Lords celebrates Black History Month
1 October 2020 (updated on 1 October 2020)
October is Black History Month, an annual celebration of African and Caribbean history, culture and the contributions of Black people across the UK.
As part of our celebration of Black History Month this year, we asked Black members of the House of Lords to share their stories, as well as what Black History Month means to them. Here’s what some of them had to say:
Baroness Benjamin, actress, presenter, writer and Liberal Democrat life peer, shared that she initially had dreams of becoming a teacher:
“I loved my teachers at school. I suppose I ended up teaching the nation’s children through my Playschool programmes where I reached millions. Many who watched the shows 44 years ago still tell me how much I influenced their lives. I call them my ‘Playschool Babies’ and always say childhood lasts a lifetime!”
When asked about Black History Month, she said:
“It’s a time to celebrate and reflect on part of British History that is often neglected and forgotten and to show how this part of our history should be represented throughout the year.”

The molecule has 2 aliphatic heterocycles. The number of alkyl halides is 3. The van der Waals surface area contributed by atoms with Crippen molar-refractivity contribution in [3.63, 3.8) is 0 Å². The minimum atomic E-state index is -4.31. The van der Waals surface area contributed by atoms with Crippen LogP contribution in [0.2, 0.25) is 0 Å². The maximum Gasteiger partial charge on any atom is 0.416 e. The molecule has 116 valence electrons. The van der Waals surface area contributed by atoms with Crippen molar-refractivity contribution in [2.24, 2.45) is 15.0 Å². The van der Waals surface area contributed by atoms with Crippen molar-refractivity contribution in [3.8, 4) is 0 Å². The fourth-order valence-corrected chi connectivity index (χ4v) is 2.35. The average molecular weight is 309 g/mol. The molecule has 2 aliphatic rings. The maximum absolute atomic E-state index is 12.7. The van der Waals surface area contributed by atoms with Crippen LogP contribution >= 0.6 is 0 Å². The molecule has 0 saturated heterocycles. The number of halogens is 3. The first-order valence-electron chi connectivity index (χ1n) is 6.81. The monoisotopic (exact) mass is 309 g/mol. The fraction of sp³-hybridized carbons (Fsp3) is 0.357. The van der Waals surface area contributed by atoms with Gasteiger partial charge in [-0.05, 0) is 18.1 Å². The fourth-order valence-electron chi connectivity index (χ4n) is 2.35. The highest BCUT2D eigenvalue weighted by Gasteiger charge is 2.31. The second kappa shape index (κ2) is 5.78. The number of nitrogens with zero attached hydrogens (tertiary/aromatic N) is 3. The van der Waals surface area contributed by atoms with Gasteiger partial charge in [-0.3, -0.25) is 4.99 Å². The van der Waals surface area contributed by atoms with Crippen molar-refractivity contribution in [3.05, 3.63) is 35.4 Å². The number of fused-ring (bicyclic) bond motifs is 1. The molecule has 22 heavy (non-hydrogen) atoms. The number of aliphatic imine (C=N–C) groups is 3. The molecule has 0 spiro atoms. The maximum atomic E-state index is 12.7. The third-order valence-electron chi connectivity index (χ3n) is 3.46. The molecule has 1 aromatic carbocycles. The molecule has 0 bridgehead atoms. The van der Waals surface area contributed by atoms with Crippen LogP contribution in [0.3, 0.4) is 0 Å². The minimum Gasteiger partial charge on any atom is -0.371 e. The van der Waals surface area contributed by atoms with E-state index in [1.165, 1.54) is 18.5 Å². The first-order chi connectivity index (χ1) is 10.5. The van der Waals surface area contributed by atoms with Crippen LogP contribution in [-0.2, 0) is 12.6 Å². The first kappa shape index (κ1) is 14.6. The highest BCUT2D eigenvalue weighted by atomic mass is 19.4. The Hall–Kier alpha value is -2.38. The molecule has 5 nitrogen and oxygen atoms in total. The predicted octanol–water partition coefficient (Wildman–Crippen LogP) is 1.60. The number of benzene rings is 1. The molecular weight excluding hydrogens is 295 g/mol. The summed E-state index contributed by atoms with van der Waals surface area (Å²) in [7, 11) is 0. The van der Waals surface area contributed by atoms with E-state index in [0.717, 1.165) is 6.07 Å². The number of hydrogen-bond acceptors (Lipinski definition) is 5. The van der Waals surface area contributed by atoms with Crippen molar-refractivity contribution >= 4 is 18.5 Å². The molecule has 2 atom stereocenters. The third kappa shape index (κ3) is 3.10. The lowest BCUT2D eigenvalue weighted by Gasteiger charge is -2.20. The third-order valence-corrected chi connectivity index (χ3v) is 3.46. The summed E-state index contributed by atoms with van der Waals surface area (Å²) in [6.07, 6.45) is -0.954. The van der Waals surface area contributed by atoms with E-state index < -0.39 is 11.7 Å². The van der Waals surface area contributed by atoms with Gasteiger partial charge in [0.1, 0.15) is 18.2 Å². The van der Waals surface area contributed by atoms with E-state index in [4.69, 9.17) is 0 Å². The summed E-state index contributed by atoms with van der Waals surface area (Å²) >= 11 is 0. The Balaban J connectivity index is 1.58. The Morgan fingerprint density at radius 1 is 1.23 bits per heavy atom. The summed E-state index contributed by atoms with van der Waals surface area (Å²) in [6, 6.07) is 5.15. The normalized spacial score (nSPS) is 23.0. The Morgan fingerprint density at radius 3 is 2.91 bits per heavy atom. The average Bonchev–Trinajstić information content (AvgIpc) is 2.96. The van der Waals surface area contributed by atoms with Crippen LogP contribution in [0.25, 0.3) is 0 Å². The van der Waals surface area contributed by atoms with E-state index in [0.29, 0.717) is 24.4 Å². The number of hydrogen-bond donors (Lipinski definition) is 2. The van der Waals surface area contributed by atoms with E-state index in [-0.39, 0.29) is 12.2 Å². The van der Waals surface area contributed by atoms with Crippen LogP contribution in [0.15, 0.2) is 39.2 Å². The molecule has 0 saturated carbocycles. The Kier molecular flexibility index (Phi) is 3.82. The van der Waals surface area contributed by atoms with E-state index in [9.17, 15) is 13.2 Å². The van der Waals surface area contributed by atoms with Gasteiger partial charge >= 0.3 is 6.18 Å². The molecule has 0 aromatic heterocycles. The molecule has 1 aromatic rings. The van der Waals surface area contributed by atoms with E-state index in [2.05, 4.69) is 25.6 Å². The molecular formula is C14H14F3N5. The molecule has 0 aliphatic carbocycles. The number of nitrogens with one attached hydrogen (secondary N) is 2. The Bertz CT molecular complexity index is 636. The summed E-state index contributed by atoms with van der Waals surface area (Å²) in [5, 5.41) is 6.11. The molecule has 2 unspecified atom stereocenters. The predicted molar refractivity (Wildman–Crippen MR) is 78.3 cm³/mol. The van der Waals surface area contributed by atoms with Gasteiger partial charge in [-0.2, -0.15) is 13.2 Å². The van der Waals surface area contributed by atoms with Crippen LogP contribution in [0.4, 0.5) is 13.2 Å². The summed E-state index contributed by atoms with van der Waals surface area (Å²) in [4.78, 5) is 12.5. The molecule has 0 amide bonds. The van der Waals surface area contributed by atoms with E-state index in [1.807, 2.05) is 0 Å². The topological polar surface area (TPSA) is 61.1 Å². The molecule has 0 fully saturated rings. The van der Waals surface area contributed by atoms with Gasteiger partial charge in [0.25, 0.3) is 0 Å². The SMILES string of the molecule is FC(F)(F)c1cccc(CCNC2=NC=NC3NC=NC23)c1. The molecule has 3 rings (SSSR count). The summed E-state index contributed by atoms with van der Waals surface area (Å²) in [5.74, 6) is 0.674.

Baroness Lawrence of Clarendon, Labour life peer and director of the Steven Lawrence Charitable Trust said:
“Growing up in a small village in Jamaica, my grandmother was the matriarch, always helping people. They would come to her for advice, she was honest and everyone loved her.
[Black History Month means] Learning about the great people who are Black inventors that are never mentioned when history is talked about in school. There is so much that we all can learn if only we lift the covers of the colonial past.”
Baroness Young of Hornsey, Crossbench peer, expert in arts and culture and social justice campaigner shared who she was inspired by:
“All those people who despite setbacks, abuse, and physical and emotional barriers continue to struggle for social and environmental justice. It’s about their strength and resilience, even when their very existence is threatened.
Black history in and related to this country is British history and the sooner we can all grasp what that means about where we’ve come from and how we’ve reached this difficult moment, the better for everyone.”
This Black History Month we are also commemorating Lord Constantine. Born in Trinidad in 1901, Learie Constantine became the first black member of the House of Lords in 1969. As a life peer, he made a lasting impact on attitudes towards race relations and discrimination.
Lord Fowler, Lord Speaker said of Lord Constantine:
‘Lord Constantine marked a watershed for the House of Lords. His arrival as the first Black life peer paved the way for the many brilliant Black and minority ethnic members.'